Hopes Rise for Iraqi Oil
by Nicholas Wilson
Within minutes of announcing the death of Al Qaeda leader Al Zarqawi, Iraqi prime minister, Nouri Al Maliki, announced the resolution of the political crisis that had paralysed Iraq’s new government. He named Shia figures as the ministers of national security and the interior, and a Sunni was given the defense job.
Both news items were what international energy companies have been waiting to hear before they start massive, long-term investment in Iraq: They want an internationally recognised government and an end to the insurgency. The former has now happened, and the latter may be a step closer with Al Zarqawi’s slaying weakening Al Qaeda, which has deliberately targeted Shias in order to create chaos and near-civil war conditions.
It was all good news for Iraqi’s new oil minister, Hussain Al Shahristani, who says his country needs investment of US $12 - 20 billion to raise oil production to six million barrels per day (bpd) by 2012. “This means $2 - 3 billion of investment a year,” he said at a Turkish-Arab economic conference, when visiting Turkey last month to stump up the cash. Iraq is producing 2.1 million bpd—below the pre-invasion levels. The sector has been crippled by war, sanctions, lack of investment, corruption and mismanagement.
And still more good news for Al Shahristani came when the chief executive officer of Italian energy giant ENI, Paolo Scaroni, said in June the company was considering possible business opportunities in Iraq, at least in the least violent areas of the country.
Al Shahristani has said that he will launch wide-ranging contacts with international oil companies.
Hydrocarbon resources cannot be developed through local efforts alone, because Iraq has neither the means nor the technology to do it.
Al Shahristani also announced last month that a new investment code would be approved this year. The government has given itself two months to draft the law before it goes to parliament he said. And this announcement, while not grabbing headlines in the way that Al Zarqawi’s killing did, is a dramatic leap for the prospects of foreign firms getting access to oil. Currently, it is not even clear if Saddam-era contracts, such as those that Chinese firms had, will be honoured.
Nor are the details and the new government’s interpretation of the constitution clear. The constitution addresses the control and distribution of oil resources in general terms, but exactly how oil revenues will be distributed has not been spelled out. The government has not said if Iraq will form a new state-owned Iraqi National Oil Company (INOC). Without a legal framework as well as security few majors will want to tread on what could become a minefield. The Iraqi government is also likely to be cautious in where it treads too—giving concessions to US and UK firms could be seen as handing over the spoils of war to the victors.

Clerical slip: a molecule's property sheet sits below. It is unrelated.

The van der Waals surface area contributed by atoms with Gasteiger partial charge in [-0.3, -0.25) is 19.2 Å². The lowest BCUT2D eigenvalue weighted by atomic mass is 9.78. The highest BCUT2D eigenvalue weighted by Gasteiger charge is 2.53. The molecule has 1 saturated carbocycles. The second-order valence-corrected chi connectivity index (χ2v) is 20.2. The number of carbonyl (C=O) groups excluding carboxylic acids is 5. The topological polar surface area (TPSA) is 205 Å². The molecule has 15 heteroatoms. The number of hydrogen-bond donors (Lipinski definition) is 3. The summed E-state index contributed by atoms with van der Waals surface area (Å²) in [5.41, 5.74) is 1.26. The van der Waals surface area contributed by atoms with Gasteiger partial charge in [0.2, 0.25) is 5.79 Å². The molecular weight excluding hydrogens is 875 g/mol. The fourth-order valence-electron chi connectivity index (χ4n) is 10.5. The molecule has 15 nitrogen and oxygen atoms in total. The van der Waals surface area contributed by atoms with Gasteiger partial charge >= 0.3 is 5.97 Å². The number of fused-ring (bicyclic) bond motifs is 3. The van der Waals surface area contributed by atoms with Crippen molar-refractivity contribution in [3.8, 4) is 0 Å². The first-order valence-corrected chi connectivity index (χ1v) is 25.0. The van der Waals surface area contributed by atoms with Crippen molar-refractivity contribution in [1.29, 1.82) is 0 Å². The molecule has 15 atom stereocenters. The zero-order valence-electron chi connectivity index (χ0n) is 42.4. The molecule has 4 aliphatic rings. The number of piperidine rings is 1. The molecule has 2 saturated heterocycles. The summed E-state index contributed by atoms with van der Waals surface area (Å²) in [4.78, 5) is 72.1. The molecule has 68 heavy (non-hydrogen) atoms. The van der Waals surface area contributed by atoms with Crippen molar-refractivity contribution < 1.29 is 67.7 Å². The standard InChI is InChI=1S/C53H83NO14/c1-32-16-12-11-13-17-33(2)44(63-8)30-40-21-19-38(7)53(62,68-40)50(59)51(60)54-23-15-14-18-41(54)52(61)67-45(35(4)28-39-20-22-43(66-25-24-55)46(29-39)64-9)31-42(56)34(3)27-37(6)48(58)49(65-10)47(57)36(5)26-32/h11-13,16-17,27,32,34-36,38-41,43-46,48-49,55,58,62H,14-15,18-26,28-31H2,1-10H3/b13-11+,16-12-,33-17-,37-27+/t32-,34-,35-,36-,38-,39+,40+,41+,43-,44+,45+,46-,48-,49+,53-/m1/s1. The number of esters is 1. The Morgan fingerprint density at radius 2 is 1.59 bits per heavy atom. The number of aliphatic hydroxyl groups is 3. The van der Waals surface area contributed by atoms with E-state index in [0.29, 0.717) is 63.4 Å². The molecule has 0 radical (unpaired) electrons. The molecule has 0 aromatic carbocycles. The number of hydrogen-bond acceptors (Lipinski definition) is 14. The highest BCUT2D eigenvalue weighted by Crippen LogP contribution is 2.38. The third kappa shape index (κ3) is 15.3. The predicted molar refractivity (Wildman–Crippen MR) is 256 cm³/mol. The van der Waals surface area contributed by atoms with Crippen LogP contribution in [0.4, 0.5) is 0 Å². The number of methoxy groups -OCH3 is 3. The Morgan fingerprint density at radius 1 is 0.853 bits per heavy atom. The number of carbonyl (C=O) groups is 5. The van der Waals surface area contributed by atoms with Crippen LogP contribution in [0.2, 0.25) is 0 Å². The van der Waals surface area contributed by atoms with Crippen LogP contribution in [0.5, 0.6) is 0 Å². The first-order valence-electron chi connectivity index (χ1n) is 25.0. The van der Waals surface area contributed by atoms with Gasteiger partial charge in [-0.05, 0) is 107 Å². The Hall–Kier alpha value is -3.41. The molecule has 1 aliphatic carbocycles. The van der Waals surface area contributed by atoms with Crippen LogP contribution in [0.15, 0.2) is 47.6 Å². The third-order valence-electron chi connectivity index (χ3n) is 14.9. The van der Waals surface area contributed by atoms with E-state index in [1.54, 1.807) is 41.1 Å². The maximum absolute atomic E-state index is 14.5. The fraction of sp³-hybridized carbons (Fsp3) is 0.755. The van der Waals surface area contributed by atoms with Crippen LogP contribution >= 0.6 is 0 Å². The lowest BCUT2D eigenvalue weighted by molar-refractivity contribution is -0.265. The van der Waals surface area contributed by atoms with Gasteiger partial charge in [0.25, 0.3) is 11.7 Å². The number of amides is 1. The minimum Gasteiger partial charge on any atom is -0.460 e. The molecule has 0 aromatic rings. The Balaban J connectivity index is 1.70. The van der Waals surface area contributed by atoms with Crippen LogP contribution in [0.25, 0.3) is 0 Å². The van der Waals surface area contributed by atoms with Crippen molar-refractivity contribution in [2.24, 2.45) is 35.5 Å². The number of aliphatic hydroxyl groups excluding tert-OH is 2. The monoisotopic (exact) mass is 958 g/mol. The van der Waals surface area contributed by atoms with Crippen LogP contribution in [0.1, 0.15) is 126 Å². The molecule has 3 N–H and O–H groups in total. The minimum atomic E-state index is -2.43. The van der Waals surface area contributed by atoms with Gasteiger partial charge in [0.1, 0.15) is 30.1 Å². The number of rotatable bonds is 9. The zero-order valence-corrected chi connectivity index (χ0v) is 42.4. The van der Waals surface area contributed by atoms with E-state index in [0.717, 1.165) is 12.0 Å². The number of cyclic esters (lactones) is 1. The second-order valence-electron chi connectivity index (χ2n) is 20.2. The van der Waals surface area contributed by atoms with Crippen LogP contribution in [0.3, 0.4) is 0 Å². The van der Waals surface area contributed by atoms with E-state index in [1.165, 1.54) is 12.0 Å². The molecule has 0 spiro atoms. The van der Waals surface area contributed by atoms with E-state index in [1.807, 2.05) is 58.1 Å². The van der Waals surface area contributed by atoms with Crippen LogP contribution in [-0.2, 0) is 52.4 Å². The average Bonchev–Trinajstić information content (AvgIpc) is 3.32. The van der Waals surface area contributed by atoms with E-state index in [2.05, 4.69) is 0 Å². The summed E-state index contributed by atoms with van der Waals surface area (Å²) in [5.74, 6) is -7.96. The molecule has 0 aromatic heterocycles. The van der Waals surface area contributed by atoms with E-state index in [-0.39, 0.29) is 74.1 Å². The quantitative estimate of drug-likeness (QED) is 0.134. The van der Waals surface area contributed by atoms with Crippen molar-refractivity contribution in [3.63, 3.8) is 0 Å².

But with creeping energy nationalism spreading in South America and Russia, the number of fields where the majors are likely to get lucrative production sharing agreements has diminished, making Iraq an even more tempting proposition.
According to the Energy Information Authority, Iraq contains 115 billion barrels of proven oil reserves, the third largest in the world (behind Saudi Arabia and Canada), and only about 10% per cent of the country has been explored. Some analysts, including the Baker Institute, Center for Global Energy Studies, and the Federation of American Scientists, believe that deep oil-bearing formations located mainly in the vast Western Desert region could yield another 100 billion barrels of oil. Modern exploration techniques from the past two decades, such as 2-D and 3-D seismic imaging, have never been used in Iraq. “They say Iraq has the third largest reserves in the world, but I think Iraq is really the first because there has been no exploration or investment for all these years,” Al Shahristani said.
Firms will, however, demand a risk premium to work in the country.
Insurgents have repeatedly targeted Iraq’s oil infrastructure over the past three years, hitting pipelines and pumping stations, which are often in an advanced state of disrepair because of under investment. Furthermore, Iraq will need oil revenue to pay off its debts—around $100 billion incurred by the Saddam regime, and a further $250 billion in war reparations to Kuwait. And Kuwait has started drilling for gas in a field that is disputed by Iran, increasing tension near Iraq’s export outlet.